In case you haven’t figured it out yet, I loathe Donald Trump and don’t want the man to be President. I’m in the process of publishing a list of 2016 reasons to oppose him. Trump’s followers have a tendency to ask for reasons why people don’t like them and they tend to dismiss them as having no basis in reality. They even suggest that Mr. Trump has been misunderstood by the media and by people who’ve watched his speeches live. This list will hopefully show that Donald Trump has been advocating for some pretty awful stuff throughout his career as a real-estate-developer-turned-reality-television-star-turned-presidential-candidate. His “gaffes” aren’t new, nor is his bigotry. And alleging a 43 year campaign by the media to smear him and ruin his chance at becoming President is a big clue that he is the one who is saying things that are not based in reality. 132. Opposed to a living wage, then for it, then opposed to it… I don’t even know if Trump knows how he feels about raising the minimum wage at this point. He can’t keep his story straight if asked twice within a twenty-four-to-forty-eight hour period. I wonder if he contemplates raising the minimum wage while sitting on his gold throne. 133. Blamed concept of climate change on China. He now claims his 2012 tweet about China creating a climate change hoax was a joke. You know, like his hacking joke and his “blood coming out of her whatever” joke. It’s a good thing that Donald didn’t go into stand-up comedy because his comedy career would deplete the world of its tomatoes. Anyway, the supposed joke is something that he’s referenced repeatedly, even before he joked about it. If it’s really a “joke”, and “it isn’t, then even he doesn’t get it. 134. Taxing Chinese exports. He wants to put a forty-five percent tariff on Chinese exports. In other news, the zombie form of George III is planning on suing Donald Trump for using his shtick of supporting outrageously high taxes. 135. His claim of beating China in trade deals. He backed it up by saying that he owns part of a Bank of American building that he got from China in a war. Actually, it was a result of a relationship between Hong Kong billionaires and Trump after they helped rescue him from having to file another bankruptcy on a property; when the property was sold without his support, Trump waged a legal battle with them. That chunk of the bank building he bragged about getting was something he had to settle for after he lost the legal battle. 136. Said US leaders would invite El Chapo to become a citizen. Someone in his family or his campaign needs to take his Twitter account away from him. 137. Calls himself the least racist. Considering his lack of understanding of how even the simplest things work, it’s unsurprising that he considers himself to not be a racist. 138. Bragged about a former employee calling him the least sexist boss she’d ever had. Apparently, he didn’t realize that she didn’t say that he wasn’t sexist, just that he was the least sexist. 139. Stacie J. While Trump wants to capitalize on his fame from The Apprentice in this election, it’s important to remember every single time he did something flat-out-wrong on that show. Case in point, his treatment of Stacie J. Other competitors portrayed her as mentally ill because she consulted a Magic 8-Ball toy before her team did their tasks. He called her a “loose cannon” and fired her, violating the Americans with Disability Act of 1990. He fired her simply for behaving in a way that was perceived as being due to mental illness. 140. Trump stigmatizing the mentally ill. This is a continuation of the Stacie J situation. Because of Stacie’s quirky behavior he said, “This comes from two people, Stacie, that don’t like each other at all. The first thing they’ve agreed on is that you’re crazy…Stacie, if you have a problem, I don’t want you running my companies.” This suggests that Trump refuses to hire or continue to employ mentally ill people. This is backed up by his use of ableist terms like “nut job”, “crazy” and “wacko” to demean Jeb Bush, Bernie Sanders, Lindsey Graham, Ted Cruz, Ben Carson, and Elizabeth Warren. He conflates mental illness with crime and said that gun-free zones that gun-free zones are “target practice for the sickos and for the mentally ill.” A man who willingly tears down the mentally ill should not be in charge of a country where 25% of the population is believed to have a mental illness; and at least two-thirds are either unaware of it or are going untreated for it. 141. Painted himself as the hero of NYC in New York Times article in 1983. According to Trump, he alone is responsible for Grand Central being renovated and hotel jobs being saved. 142. Doesn’t like compromise. He told Life magazine in January 1989, “I’m not big on compromise. I understand compromise. Sometimes compromise is the right answer, but oftentimes compromise is the equivalent of defeat, and I don’t like being defeated.” 143. He suggested success/deal-making is genetic; that people who don’t succeed are afraid to or are “life’s losers”. In 1984, he told Lois Romano of the Washington Post, “Some people have an ability to negotiate. It’s an art you’re basically born with. You either have it or you don’t.” In The Art of the Deal, Trump said, “Most people think small, because most people are afraid of success, afraid of making decisions, afraid of winning.” He also said, “One of the problems when you become successful is that jealousy and envy inevitably follow. There are people—I categorize them as life’s losers—who get their sense of accomplishment and achievement from trying to stop others. As far as I’m concerned, if they had any real ability they wouldn’t be fighting me, they’d be doing something constructive themselves.” 144. […]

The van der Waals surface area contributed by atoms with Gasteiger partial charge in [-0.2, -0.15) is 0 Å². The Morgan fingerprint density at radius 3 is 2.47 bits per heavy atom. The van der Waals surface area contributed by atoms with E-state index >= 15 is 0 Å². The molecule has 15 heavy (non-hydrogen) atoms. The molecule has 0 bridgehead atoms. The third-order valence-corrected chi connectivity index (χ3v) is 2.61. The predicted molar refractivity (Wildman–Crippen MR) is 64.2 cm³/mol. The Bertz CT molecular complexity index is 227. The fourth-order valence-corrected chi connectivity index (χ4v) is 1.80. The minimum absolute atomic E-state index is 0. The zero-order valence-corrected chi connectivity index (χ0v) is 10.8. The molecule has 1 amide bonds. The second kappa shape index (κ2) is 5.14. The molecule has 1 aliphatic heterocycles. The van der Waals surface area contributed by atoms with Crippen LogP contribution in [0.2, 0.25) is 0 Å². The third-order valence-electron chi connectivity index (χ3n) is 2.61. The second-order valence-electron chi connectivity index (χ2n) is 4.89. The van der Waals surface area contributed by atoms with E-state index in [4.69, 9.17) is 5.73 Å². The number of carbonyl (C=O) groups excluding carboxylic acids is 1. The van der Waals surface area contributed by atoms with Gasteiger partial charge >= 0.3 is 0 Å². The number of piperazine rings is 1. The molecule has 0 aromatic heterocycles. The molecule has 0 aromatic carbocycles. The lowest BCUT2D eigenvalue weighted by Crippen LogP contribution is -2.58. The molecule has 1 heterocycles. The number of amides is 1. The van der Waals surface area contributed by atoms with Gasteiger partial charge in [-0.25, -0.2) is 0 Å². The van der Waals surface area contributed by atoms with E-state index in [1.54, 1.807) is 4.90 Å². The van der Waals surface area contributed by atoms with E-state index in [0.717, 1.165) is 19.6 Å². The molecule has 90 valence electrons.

2016 Reasons to Oppose Trump: Reasons #132-158